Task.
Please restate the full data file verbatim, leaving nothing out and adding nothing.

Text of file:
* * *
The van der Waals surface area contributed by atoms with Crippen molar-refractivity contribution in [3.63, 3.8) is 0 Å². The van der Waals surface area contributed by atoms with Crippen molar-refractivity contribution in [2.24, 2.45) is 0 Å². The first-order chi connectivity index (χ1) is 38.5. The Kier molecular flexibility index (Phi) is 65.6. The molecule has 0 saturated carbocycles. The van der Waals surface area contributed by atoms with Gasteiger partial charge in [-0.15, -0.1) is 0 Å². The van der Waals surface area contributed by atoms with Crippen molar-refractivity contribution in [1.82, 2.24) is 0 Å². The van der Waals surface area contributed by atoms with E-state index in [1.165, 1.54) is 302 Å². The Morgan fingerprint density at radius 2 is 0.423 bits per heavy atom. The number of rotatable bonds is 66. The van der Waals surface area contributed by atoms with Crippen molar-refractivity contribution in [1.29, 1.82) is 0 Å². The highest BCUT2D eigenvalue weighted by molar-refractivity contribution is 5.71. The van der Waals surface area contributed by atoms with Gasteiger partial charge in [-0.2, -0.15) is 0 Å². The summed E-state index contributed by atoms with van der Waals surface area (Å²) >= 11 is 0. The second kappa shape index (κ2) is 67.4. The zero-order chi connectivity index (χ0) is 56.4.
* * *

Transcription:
The van der Waals surface area contributed by atoms with Crippen molar-refractivity contribution in [3.63, 3.8) is 0 Å². The van der Waals surface area contributed by atoms with Crippen molar-refractivity contribution in [2.24, 2.45) is 0 Å². The first-order chi connectivity index (χ1) is 38.5. The Kier molecular flexibility index (Phi) is 65.6. The molecule has 0 saturated carbocycles. The van der Waals surface area contributed by atoms with Gasteiger partial charge in [-0.15, -0.1) is 0 Å². The van der Waals surface area contributed by atoms with Crippen molar-refractivity contribution in [1.82, 2.24) is 0 Å². The van der Waals surface area contributed by atoms with E-state index in [1.165, 1.54) is 302 Å². The Morgan fingerprint density at radius 2 is 0.423 bits per heavy atom. The number of rotatable bonds is 66. The van der Waals surface area contributed by atoms with Crippen molar-refractivity contribution in [1.29, 1.82) is 0 Å². The highest BCUT2D eigenvalue weighted by molar-refractivity contribution is 5.71. The van der Waals surface area contributed by atoms with Gasteiger partial charge in [-0.2, -0.15) is 0 Å². The summed E-state index contributed by atoms with van der Waals surface area (Å²) >= 11 is 0. The second kappa shape index (κ2) is 67.4. The zero-order chi connectivity index (χ0) is 56.4.